I was a student at the University of Michigan between the fall of 1968 and May 1972. I earned my degree and made my way out into the world, but I didn’t completely leave U-M behind. Instead, priceless memories of people and places accompanied me wherever I went, no matter how much time had passed. While the most poignant of these center around people, I remember key places on the University campus with remarkable clarity and fondness. Here, I share some of those memories, anchored by familiar places across campus:
When I arrived at U-M, I joined the track team. We practiced each day in what was then called Yost Field House, which dated back to 1923. It was as big as a football field indoors, but its primary purpose was to house the eight-lane track inside. When we ran that oval, I had the sense that we were running in a tunnel. Yost had a distinctive smell; while I could never identify it conclusively, it struck me as a combination of warm cinders, combusted heating oil, and liniment. The year after I graduated, the Yost Field House was repurposed to be the ice arena.
Class registration took place at Waterman Gymnasium, the University’s first gym. I remember being amazed seeing an elevated running track on the second level of that old barn. In the late summer and early fall, temperatures in Waterman were stifling. The lines we stood in to register for classes seemed interminable, snaking all around and throughout the gym toward the various information tables. In those early days, we used No. 2 pencils to fill out our course preferences. By the time I was an upperclassman, registration took place elsewhere, having become more simplified. As Waterman was being torn down in 1977 to make way for an addition to the chemistry building, I returned to campus and recovered two old Waterman bricks. I later had them painted — maize and blue, of course — and turned into keepsakes.
Most folks don’t get to see inside the home of the university’s president but in Ann Arbor, I did. In 1969, I was taking summer classes and needed employment to support staying in Ann Arbor. The athletic department found work for me as a houseboy in President Fleming’s home. I reported for work three times each week and did all the things that Sally Fleming, Robben Fleming’s, HLLD’67, wife, directed me to do. I remember cleaning out the garage, sweeping the driveway, washing the Flemings’ car, and doing errands of all kinds. My hours were daytime hours, and I recall seeing President Fleming only once or twice. But it was a giggle (and a bit of a thrill) to have the opportunity to toil in the oldest building still standing on U-M’s campus and to work for a family as kind and as well thought of as the Flemings.
Just before my junior year, I bought my first car. It was an oversized, two-door maroon 1941 Dodge. Even in 1970, my old car was a vehicular anomaly as well as an antique. While I enjoyed driving (and turning heads) everywhere in Ann Arbor, my favorite drive was found on a dirt road called Cedar Bend Drive. The most noteworthy section was a narrow, 180-degree switchback known as Horseshoe Bend. Accessible only via a North Campus neighborhood, it was a steep, unpaved road connecting Broadway to Island Park. In my view, it was best traveled by night, for its lack of lighting, slippery gravel surface, and steep grade made it a joyride of the most hair-raising kind. First-time passengers were agog at the thrill factor but very pleased when we once again reached horizontal, paved surfaces where Cedar Bend met the concrete roadway below. This switchback road has — alas! — been taken out of vehicular service by Ann Arbor and now serves as a walking trail.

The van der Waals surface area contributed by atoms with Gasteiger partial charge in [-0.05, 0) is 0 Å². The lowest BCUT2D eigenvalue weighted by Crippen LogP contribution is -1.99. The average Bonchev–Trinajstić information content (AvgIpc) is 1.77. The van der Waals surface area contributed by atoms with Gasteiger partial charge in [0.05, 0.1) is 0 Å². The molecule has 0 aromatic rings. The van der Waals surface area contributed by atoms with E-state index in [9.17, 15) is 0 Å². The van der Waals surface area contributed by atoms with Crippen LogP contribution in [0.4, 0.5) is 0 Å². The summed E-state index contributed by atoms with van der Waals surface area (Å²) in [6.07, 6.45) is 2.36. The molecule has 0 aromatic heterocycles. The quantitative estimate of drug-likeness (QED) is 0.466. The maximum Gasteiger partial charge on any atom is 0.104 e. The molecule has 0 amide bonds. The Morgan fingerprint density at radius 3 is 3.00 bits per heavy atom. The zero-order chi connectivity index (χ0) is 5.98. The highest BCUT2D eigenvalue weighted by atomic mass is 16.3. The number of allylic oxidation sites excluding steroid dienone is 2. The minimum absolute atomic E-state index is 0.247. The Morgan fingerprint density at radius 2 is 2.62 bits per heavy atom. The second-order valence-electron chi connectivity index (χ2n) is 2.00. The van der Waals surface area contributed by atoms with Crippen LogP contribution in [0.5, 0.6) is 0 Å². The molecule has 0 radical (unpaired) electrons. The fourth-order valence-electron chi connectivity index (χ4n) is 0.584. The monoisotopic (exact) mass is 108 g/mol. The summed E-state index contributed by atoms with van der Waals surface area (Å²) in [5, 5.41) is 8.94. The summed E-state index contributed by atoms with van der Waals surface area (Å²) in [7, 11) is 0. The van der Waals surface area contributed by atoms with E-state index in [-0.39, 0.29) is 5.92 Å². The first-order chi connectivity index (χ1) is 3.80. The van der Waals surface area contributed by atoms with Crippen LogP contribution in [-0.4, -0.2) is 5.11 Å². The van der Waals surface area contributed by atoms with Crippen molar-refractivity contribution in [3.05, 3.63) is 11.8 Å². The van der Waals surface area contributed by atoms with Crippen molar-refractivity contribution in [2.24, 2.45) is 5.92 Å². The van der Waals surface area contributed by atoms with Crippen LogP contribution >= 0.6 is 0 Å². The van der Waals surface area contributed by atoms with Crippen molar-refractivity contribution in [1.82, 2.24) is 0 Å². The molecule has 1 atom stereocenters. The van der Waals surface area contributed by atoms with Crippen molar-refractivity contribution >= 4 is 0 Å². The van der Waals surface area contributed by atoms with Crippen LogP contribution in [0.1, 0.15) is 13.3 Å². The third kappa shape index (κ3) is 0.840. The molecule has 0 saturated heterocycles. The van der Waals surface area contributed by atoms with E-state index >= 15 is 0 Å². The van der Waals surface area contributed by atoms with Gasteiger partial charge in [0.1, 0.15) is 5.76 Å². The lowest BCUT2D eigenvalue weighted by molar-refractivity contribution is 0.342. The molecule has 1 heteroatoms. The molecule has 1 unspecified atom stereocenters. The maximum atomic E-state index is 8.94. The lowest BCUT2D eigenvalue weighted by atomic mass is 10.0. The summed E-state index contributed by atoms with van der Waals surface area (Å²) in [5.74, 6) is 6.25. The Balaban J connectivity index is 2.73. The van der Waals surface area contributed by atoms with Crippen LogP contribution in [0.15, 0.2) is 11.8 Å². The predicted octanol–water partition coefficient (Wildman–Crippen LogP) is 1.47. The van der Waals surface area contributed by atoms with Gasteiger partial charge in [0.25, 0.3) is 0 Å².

In my time, the L-shaped West Hall was called West Engineering. Precisely where those two campus thoroughfares intersect, there’s an arched opening in the building through which students and faculty walk en route to the Central Campus beyond called Denison Archway. It is perhaps 10 feet wide and, more dramatically, it is widely rumored that should U-M couples kiss there at the stroke of midnight, they would one day marry. While I remember my many walks through that portal, I recall much more vividly a different kind of Denison passage: a late-night odyssey that reflected a perhaps too-enthusiastic graduation celebration. Just days ahead of graduation, I jumped the curb and drove through that pedestrian portal with two other celebrating seniors on board. My Dodge was a big car and, in attempting to reach U-M’s Diag to sip celebratory margaritas with my fellow senior celebrants, the clearance between the arch’s inner walls and my Dodge’s outer fenders seemed very, very close. Nonetheless, we made the passage successfully, reached the block M on the Diag at the stroke of midnight, parked for perhaps 10 minutes, toasted each other and our University with high-octane beverages, and made a hasty vehicular retreat the way that we had come in.
Michael Imirie, ’72, enjoyed a 37-year career in communications at Ford Motor Company. He continues to enjoy writing from Troy, Michigan.